Warren set to lay off SAFER firefighters

WARREN – City officials are preparing to lay off six of the eight firefighters hired since 2010 with federal funds from the SAFER (Staffing for Adequate Fire and Emergency Response) grant.

The $4.9 million grant Warren received expires May 26.

”We are still working to obtain get a new grant, but are preparing for the worst,” said Mayor Doug Franklin. ”The city’s budget has been written with the anticipation of layoffs of the SAFER firefighters. Severance packages and unemployment benefits are included.”

Of the 14 new firefighters hired with SAFER funds, eight are still with the department. The funding also let the city recall from a previous layoff 10 firefighters, who all will remain on the force even if the city does not find a way to get the additional money.

”We are able to keep two of the eight new firefighters because we had some retirements, and the department has been able to reduce spending,” said Franklin. ”The laid-off firefighters will have first right of recall with any new retirements.”

Fire Chief Ken Nussle said the city is expecting at least one other retirement before the end of the year, which could make room for another of the SAFER firefighters to be brought back.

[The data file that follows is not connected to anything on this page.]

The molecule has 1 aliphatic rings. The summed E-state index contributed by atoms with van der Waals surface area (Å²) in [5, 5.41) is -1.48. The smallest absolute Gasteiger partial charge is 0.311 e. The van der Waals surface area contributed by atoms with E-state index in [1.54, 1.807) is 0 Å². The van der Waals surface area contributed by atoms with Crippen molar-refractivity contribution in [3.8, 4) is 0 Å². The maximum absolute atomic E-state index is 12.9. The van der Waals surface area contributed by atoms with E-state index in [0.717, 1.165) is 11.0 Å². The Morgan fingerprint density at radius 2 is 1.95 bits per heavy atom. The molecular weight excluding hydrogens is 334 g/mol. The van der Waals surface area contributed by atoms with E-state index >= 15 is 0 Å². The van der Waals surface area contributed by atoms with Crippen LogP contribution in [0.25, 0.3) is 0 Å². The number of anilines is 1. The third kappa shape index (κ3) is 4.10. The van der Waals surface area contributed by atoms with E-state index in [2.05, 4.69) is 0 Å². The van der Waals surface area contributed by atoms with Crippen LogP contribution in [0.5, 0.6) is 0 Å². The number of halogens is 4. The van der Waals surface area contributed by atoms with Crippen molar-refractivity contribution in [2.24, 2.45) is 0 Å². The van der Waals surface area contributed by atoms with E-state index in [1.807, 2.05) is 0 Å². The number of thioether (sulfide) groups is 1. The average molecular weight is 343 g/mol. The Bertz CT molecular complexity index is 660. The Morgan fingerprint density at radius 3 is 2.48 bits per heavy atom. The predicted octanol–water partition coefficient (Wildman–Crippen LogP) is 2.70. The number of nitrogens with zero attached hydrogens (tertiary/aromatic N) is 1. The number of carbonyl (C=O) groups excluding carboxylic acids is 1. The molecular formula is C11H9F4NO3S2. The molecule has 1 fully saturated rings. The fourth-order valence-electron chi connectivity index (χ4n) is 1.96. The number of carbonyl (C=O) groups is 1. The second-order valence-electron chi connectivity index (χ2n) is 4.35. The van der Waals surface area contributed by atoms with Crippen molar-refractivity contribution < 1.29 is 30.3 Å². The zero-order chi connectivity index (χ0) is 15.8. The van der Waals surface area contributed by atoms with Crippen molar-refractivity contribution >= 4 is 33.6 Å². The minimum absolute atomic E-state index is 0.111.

Franklin, Nussle and other city officials are expected to outline the city’s post-SAFER grant plans during a City Council Police and Fire Committee meeting 5 p.m. today in council’s caucus chambers.

”We are looking to find out the number of firefighters, the financial impact of the loss of SAFER grant and what the city is looking at as far as manning the outside fire stations,” said Seventh Ward Councilman Eddie Colbert, chair of the Police and Fire Committee.

Franklin said the city’s strategies include making sure the remaining firefighters have the best equipment and training available.

”Using bond money approved by council, we purchased a new self-contained rescue truck,” said Franklin. ”This truck is much more advance and self-contained than the vehicle it is replacing.”

The new truck is expected to be fully equipped and at the city’s main fire station in the next week. The city also had another truck delivered in February 2013. The new vehicles will enable fewer firefighters to be sent to a scene because they are better equipped and efficient, said Nussle.

One of the Franklin’s goals is keeping all three fire stations open. There have been times, though, when one or both of the outside stations were closed temporarily because of staffing and how the three stations will remain open when the department drops to 55 firefighters has not been finalized.

”We’re still having those discussions,” said Franklin.